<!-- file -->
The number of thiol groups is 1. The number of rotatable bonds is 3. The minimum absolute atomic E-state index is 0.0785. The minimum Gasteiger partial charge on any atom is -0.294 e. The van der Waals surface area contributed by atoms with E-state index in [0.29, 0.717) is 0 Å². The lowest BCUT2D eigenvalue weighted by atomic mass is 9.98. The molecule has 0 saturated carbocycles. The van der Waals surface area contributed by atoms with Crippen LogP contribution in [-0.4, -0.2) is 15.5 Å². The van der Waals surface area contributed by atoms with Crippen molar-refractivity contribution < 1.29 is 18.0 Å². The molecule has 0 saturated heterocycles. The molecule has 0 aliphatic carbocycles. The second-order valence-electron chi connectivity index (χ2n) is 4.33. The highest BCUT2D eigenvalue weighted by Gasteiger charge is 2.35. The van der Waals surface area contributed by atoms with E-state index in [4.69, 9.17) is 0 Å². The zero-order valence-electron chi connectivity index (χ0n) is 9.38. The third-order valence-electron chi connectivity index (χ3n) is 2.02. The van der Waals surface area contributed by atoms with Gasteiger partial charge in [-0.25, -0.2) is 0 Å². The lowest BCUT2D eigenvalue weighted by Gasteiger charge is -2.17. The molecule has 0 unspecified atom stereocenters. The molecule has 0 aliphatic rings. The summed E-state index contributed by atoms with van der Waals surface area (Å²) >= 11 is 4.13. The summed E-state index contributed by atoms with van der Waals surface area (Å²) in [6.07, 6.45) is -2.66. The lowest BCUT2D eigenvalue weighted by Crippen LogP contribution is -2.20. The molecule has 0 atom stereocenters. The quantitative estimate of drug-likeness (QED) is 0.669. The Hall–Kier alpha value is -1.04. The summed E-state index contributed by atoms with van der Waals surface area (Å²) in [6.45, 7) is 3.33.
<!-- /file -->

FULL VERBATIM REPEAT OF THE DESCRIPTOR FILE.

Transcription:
The number of thiol groups is 1. The number of rotatable bonds is 3. The minimum absolute atomic E-state index is 0.0785. The minimum Gasteiger partial charge on any atom is -0.294 e. The van der Waals surface area contributed by atoms with E-state index in [0.29, 0.717) is 0 Å². The lowest BCUT2D eigenvalue weighted by atomic mass is 9.98. The molecule has 0 saturated carbocycles. The van der Waals surface area contributed by atoms with Crippen LogP contribution in [-0.4, -0.2) is 15.5 Å². The van der Waals surface area contributed by atoms with Crippen molar-refractivity contribution < 1.29 is 18.0 Å². The molecule has 0 saturated heterocycles. The molecule has 0 aliphatic carbocycles. The second-order valence-electron chi connectivity index (χ2n) is 4.33. The highest BCUT2D eigenvalue weighted by Gasteiger charge is 2.35. The van der Waals surface area contributed by atoms with E-state index in [4.69, 9.17) is 0 Å². The zero-order valence-electron chi connectivity index (χ0n) is 9.38. The third-order valence-electron chi connectivity index (χ3n) is 2.02. The van der Waals surface area contributed by atoms with Gasteiger partial charge in [-0.25, -0.2) is 0 Å². The lowest BCUT2D eigenvalue weighted by Gasteiger charge is -2.17. The molecule has 0 unspecified atom stereocenters. The molecule has 0 aliphatic rings. The summed E-state index contributed by atoms with van der Waals surface area (Å²) >= 11 is 4.13. The summed E-state index contributed by atoms with van der Waals surface area (Å²) in [6.07, 6.45) is -2.66. The lowest BCUT2D eigenvalue weighted by Crippen LogP contribution is -2.20. The molecule has 0 atom stereocenters. The quantitative estimate of drug-likeness (QED) is 0.669. The Hall–Kier alpha value is -1.04. The summed E-state index contributed by atoms with van der Waals surface area (Å²) in [6.45, 7) is 3.33.